In his new book, “Torn Lilacs,” Richmond District resident Henry Michalski tells the horrific and yet remarkable story of his parents, who were among the millions of people “displaced” by WWII.
Martin Jacobs, who grew up in the Sunset District, wrote a new book titled “Kezar Stadium: 49ers Fans Remember,” which takes the reader on a journey back through memories of the stadium that housed the 49ers until 1971.
Sunset District resident and children’s book author Emma B. Smith released two new books over the summer, each offering a riveting story of a local animal celebrity. The animals she highlights are Claude, the albino alligator from the Academy of Sciences, and Odin, survivor and hero of the Tubbs Fire.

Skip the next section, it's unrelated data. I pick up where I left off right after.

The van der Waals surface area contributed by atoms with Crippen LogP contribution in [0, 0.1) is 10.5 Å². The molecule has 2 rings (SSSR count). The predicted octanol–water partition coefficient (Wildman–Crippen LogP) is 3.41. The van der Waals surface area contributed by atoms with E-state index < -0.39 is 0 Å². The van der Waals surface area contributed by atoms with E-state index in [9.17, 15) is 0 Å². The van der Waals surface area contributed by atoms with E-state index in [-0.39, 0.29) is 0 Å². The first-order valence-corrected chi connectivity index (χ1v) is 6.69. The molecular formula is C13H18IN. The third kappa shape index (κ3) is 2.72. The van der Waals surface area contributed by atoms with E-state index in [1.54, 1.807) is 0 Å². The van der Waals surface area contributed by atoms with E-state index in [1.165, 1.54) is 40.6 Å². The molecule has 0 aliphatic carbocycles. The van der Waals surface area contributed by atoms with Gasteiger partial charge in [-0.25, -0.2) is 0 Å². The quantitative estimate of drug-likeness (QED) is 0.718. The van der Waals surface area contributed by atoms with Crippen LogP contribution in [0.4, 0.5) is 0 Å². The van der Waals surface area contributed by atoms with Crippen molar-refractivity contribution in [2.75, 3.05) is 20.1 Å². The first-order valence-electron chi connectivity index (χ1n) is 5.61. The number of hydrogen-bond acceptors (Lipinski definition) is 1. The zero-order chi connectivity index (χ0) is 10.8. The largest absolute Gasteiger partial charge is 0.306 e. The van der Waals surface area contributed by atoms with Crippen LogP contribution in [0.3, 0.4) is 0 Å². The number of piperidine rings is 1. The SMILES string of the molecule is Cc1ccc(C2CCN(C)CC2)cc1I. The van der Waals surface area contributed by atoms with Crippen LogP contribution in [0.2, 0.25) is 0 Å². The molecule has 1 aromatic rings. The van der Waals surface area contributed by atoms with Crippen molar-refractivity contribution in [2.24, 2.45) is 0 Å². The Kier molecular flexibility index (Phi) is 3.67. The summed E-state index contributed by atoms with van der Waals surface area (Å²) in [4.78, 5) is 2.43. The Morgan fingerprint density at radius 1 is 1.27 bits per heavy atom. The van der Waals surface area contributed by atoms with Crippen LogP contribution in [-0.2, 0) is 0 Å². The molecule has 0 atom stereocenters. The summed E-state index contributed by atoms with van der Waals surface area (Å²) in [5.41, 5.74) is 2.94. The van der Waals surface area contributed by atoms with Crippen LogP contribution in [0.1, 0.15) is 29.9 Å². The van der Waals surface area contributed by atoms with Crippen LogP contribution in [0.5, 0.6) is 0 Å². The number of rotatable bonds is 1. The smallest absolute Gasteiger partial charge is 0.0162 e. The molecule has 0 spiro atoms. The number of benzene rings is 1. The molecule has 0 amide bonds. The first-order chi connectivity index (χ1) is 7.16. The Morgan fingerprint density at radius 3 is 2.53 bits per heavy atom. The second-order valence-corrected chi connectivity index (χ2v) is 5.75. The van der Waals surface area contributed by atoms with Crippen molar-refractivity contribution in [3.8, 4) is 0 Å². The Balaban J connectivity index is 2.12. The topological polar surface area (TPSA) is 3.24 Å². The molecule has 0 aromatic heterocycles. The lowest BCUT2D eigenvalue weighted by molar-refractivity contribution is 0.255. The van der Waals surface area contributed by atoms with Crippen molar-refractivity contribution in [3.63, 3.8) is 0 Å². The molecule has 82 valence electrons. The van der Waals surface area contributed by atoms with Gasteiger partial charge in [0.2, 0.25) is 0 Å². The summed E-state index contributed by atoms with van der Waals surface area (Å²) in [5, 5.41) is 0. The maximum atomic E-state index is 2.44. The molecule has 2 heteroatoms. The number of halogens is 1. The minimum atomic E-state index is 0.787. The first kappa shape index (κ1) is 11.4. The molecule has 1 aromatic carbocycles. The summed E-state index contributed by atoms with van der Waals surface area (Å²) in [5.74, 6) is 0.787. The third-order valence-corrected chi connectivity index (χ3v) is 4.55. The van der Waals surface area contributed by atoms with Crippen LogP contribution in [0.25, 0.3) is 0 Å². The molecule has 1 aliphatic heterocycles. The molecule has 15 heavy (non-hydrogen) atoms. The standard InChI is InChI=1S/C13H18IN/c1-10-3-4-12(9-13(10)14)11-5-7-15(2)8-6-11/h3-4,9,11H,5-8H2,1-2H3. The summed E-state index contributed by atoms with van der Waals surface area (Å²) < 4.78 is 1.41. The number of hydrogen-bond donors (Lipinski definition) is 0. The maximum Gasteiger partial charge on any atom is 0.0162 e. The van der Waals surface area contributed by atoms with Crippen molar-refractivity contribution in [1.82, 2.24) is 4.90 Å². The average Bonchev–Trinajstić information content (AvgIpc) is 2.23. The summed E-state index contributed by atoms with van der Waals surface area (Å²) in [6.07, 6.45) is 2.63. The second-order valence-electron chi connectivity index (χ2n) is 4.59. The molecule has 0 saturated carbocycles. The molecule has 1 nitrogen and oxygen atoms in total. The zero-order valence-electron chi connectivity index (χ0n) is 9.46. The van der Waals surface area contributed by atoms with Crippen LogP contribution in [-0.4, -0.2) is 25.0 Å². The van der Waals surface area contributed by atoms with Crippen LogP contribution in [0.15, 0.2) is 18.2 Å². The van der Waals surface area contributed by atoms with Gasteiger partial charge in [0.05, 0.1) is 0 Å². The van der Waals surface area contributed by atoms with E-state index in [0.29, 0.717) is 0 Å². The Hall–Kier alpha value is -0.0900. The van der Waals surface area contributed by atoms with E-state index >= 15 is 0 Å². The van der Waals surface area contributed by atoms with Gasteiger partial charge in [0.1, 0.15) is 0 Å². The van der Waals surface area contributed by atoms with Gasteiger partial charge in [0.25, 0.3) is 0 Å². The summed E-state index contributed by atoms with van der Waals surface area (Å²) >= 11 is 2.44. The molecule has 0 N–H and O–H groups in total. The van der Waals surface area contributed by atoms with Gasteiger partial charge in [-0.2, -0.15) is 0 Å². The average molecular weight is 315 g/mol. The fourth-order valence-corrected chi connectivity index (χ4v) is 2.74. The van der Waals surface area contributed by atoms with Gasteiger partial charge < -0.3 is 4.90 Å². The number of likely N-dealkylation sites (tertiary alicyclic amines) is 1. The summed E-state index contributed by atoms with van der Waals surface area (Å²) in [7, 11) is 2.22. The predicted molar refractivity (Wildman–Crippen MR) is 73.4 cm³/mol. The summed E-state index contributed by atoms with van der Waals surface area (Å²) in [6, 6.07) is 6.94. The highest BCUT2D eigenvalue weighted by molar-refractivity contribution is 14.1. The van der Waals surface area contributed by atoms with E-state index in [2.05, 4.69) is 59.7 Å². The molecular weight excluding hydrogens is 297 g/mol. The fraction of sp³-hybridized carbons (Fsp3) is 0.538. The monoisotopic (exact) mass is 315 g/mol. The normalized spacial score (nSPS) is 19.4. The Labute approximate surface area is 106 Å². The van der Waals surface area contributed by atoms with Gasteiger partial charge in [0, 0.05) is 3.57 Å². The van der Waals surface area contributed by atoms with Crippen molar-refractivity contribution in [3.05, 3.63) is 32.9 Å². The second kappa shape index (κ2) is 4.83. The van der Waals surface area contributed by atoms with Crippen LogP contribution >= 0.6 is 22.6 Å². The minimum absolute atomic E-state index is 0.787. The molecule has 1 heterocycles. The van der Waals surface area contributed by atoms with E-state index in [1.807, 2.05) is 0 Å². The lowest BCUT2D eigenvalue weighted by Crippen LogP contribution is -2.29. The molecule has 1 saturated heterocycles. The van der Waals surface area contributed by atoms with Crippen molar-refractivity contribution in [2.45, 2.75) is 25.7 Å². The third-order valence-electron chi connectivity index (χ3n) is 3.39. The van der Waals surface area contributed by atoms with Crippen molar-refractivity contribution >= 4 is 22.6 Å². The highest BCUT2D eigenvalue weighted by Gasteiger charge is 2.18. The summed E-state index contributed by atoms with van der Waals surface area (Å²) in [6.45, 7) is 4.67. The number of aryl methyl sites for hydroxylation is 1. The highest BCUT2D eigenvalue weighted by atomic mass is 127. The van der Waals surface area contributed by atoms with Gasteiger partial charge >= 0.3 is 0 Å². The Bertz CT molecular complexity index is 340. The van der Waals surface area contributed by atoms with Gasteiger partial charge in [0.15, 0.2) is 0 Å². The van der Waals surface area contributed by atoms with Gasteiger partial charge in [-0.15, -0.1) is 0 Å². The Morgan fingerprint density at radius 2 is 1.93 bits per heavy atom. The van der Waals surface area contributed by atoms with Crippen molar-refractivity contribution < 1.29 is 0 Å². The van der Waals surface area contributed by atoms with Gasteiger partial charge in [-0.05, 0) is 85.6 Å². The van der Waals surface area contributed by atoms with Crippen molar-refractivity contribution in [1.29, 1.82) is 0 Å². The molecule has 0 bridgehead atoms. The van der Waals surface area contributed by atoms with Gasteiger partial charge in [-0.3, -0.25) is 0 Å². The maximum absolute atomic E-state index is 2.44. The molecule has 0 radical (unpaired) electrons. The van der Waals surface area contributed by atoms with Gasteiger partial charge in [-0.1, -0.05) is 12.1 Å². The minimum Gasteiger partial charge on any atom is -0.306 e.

Sieu Sean Do, author and victim rights advocate, now calls the Richmond District home. But his path started with a childhood in rural Cambodia and led him on a life-or-death struggle through the killing fields of the Khmer Rouge.
Author Joseph Sutton, a retired Abraham Lincoln High School teacher, recently published his 14th book, “In The Time of My Life: Selected Writings.”
Written in first-person narratives that move between both male and female voices, Gelade’s stories center around issues that are timely and relevant: desire, divorce, nostalgia for the past, and consolation, with several of the stories interfacing with another story in the collection.
Longtime Richmond District resident Linda Lewin wrote a children’s story titled Flowers For Jenny. The story was illustrated by Sudesha Shrestha and is the sixth book written by Lewin.
Swim to the end of the pool became one of Wood’s mantras in courage. “What this meant to me was always try your hardest and complete your goals, while maintaining your dignity,”
“I have a goal to write a great, even beautiful book by the end of my life. Fortun ately, we’re all living longer than ever,” he joked.